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دانلود کتاب Fundamentals of Ground Improvement Engineering

مبانی مهندسی بهسازی زمین
عنوان فارسی

مبانی مهندسی بهسازی زمین

عنوان اصلیFundamentals of Ground Improvement Engineering
ویرایش1
ناشرCRC Press
نویسندهJeffrey Evans, Daniel Ruffing, David Elton
ISBN 0415695120, 9780415695121
سال نشر2023
زبانEnglish
تعداد صفحات431
فرمت کتابpdf - قابل تبدیل به سایر فرمت ها
حجم فایل297 مگابایت

وضعیت : موجود

قیمت : 39,000 تومان

میانگین امتیاز:
از 24 رای

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توضیحاتی در مورد کتاب

بهسازی زمین یکی از پویاترین و سریعترین حوزه های مهندسی ژئوتکنیک و ساخت و ساز در 40 سال گذشته بوده است. نیاز به توسعه سایت‌هایی با خاک‌های حاشیه‌ای، بهسازی زمین را به یک جزء اصلی و مهم برنامه‌های درسی مهندسی ژئوتکنیک تبدیل کرده است. اصول مهندسی بهسازی زمین به موثرترین و جدیدترین تکنیک ها برای بهبود زمین می پردازد.



روش‌های کلیدی بهبود زمین معرفی شده‌اند که درک کاملی از تئوری، اصول طراحی و رویکردهای ساخت‌وساز که زیربنای هر روش هستند را در اختیار خوانندگان قرار می‌دهند. موضوعات اصلی تراکم، تزریق نفوذ، روش های ارتعاشی، اختلاط خاک، تثبیت و انجماد، دیوارهای برش، آبگیری، تحکیم، ژئوسنتتیک، تزریق جت، انجماد زمین، تزریق تراکم، و حفظ خاک است.



این کتاب برای دانشجویان مقطع کارشناسی و کارشناسی ارشد و همچنین افرادی که به دنبال پیشینه اساسی در این تکنیک ها هستند ایده آل است. مشکلات متعدد، با مثال های کار شده، عکس ها، شماتیک ها، نمودارها و نمودارها آن را به یک مرجع و ابزار آموزشی عالی تبدیل کرده است.

فهرست مطالب

Cover
Half Title
Title Page
Copyright Page
Table of Contents
Preface and Acknowledgments: Fundamentals of Ground Improvement Engineering
Chapter 1 Introduction to ground improvement engineering
1.1 Introduction
1.2 Improvements in soil behavior
1.2.1 Shear strength
1.2.2 Compressibility
1.2.3 Hydraulic conductivity
1.2.4 Liquefaction potential
1.2.5 Shrink/swell behavior
1.2.6 Variability
1.3 Overview of ground improvement techniques
1.3.1 Compaction: shallow methods
1.3.2 Compaction: deep methods
1.3.3 Soil mixing and injection methods
1.3.4 Stabilization and solidification
1.3.5 Grouting
1.3.6 Dewatering
1.3.7 Consolidation
1.3.8 Mechanically stabilized earth
1.3.9 In situ barriers
1.3.10 Future developments in ground improvement
1.4 Importance of construction
1.5 Problems
References
Chapter 2 Geotechnical fundamentals
2.1 Definitions
2.1.1 Water content
2.1.2 Density, unit weight, density of solids, and specific gravity
2.2 Water flow in soil
2.2.1 Darcy’s law and one-dimensional flow
2.2.2 Flownets and two-dimensional flow
2.2.3 Quantity of water flowing through soil
2.2.4 Porewater pressure with water flowing through soil
2.2.5 Uplift pressures
2.2.6 Seepage force
2.2.7 Capillary rise of groundwater
2.3 Effective stress
2.3.1 Effective stress equation
2.3.2 Importance of effective stress
2.4 Shear strength
2.4.1 The concept of soil strength
2.4.2 Laboratory evaluation of shear strength
2.4.2.1 Direct shear testing
2.4.2.2 Triaxial testing
2.4.3 Shear strength summary
2.5 Lateral earth pressures
2.5.1 Active earth pressure
2.5.2 Passive earth pressure
2.5.3 At-rest (K0) earth pressure
2.5.4 Amount of movement to develop active, passive, and at-rest earth pressures
2.6 Field investigations
2.6.1 Drilling methods
2.6.2 Sampling methods
2.6.3 In situ test methods
2.6.3.1 SPT
2.6.3.2 CPT
2.7 Problems
References
Chapter 3 Fundamentals of geosynthetics in ground improvement
3.1 Introduction
3.1.1 Geotextiles
3.1.2 Geogrids
3.1.3 Geocells
3.1.4 Geofibers
3.1.5 Historical notes
3.2 Properties of geosynthetics
3.2.1 Tensile strengths
3.2.2 Permittivity (used in drainage)
3.2.3 Transmissivity (used in drainage)
3.2.4 Pore size determination (used in filtration)
3.2.5 Interface friction (used in mechanically stabilized earth and steepened slope design)
3.2.6 Survivability and durability
3.3 Geotextile filter design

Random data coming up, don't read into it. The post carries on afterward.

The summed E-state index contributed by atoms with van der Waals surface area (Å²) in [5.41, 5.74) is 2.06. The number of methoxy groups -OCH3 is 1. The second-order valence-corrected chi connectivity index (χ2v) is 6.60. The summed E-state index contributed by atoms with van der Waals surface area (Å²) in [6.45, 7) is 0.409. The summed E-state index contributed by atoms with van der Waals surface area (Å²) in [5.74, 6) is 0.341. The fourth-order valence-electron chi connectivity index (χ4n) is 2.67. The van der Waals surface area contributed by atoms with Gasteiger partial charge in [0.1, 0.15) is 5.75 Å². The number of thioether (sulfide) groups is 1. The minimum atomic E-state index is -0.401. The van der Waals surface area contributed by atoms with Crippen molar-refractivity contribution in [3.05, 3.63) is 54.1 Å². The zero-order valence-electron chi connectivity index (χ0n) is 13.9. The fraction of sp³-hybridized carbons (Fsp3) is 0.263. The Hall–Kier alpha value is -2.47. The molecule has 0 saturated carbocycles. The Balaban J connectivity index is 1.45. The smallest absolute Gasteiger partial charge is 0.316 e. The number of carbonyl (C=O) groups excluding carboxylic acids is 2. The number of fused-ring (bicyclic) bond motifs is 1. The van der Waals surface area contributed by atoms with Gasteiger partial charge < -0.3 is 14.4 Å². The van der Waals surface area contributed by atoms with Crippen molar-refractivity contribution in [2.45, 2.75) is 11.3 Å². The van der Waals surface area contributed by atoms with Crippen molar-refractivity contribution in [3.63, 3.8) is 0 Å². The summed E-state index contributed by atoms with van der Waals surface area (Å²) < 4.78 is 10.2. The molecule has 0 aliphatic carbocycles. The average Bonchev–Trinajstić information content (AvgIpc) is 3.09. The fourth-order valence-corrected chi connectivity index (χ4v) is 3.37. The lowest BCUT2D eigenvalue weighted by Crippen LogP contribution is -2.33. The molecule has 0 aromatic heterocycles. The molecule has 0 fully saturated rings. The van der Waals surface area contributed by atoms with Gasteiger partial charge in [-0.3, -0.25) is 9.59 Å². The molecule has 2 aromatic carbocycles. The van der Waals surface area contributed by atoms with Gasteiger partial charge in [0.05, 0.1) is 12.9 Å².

3.3.1 Introduction
3.3.2 Design procedure
3.4 Summary
3.5 Problems
References
Chapter 4 Compaction
4.1 Introduction
4.2 Theoretical underpinnings of compaction
4.3 Property improvements resulting from compaction
4.3.1 Strength
4.3.2 Compressibility
4.3.3 Hydraulic conductivity (permeability)
4.3.4 Optimizing compacted soil properties
4.4 Shallow compaction
4.4.1 Field compaction equipment
4.4.2 Construction aspects of shallow compaction
4.5 Rapid impact compaction
4.5.1 Introduction
4.5.2 Applications
4.5.3 Construction vibrations
4.6 Deep dynamic compaction
4.6.1 Introduction
4.6.2 Design considerations for dynamic compaction
4.6.3 Verification of compaction effectiveness
4.6.4 Applications of deep dynamic compaction
4.6.5 Construction vibrations
4.7 Deep vibratory methods
4.7.1 Introduction to deep vibratory methods
4.7.2 Vibrocompaction
4.7.3 Vibroreplacement
4.8 Aggregate piers
4.9 Problems
References
Chapter 5 Consolidation
5.1 Introduction
5.2 Consolidation fundamentals
5.3 Stress distribution
5.4 Design approach
5.4.1 Time rate of consolidation
5.4.2 Preloading
5.5 Speeding consolidation with vertical drains
5.5.1 Introduction
5.5.2 Consolidation with vertical drains
5.6 Additional vertical drain considerations
5.6.1 Vertical drain types
5.6.2 Effect of PVD installation patterns
5.6.3 Effect of soil disturbance (smear)
5.7 Vacuum consolidation
5.8 Combined vacuum consolidation and preloading with vertical drains
5.9 Nature’s consolidation preloading
5.10 Summary
5.11 Problems
References
Chapter 6 Soil mixing
6.1 Introduction
6.2 History of soil mixing
6.3 Definitions, types, and classifications
6.3.1 Depth of soil mixing
6.3.2 Methods of mixing reagents
6.3.3 Equipment used for soil mixing
6.3.4 Treatment patterns
6.4 Applications
6.4.1 Shear walls
6.4.2 Aerial bearing capacity improvement
6.4.3 Hydraulic cutoff walls
6.4.4 Excavation support walls
6.4.5 Environmental soil mixing
6.4.6 Geoenvironmental soil mixing
6.5 Design considerations
6.5.1 Determine project needs
6.5.2 Select target design parameters
6.5.2.1 Strength
6.5.2.2 Hydraulic conductivity
6.5.2.3 Leachability
6.5.3 Reagent addition rates
6.5.4 Reagent (binder) types and selection
6.5.5 Develop and evaluate construction objectives
6.5.6 Construction
6.5.7 Sampling
6.5.8 In situ testing
6.6 Problems
References
Chapter 7 Grouting
7.1 Introduction
7.2 History of grouting
7.2.1 History of suspension grouting
7.2.2 History of solution grouting
7.3 Grouting types and classifications
7.3.1 Suspension grouts
7.3.2 Common grout mixtures for suspension grouting
7.3.3 Neat cement grout
7.3.4 Balanced stable grout
7.3.5 Microfine or ultrafine cement grouting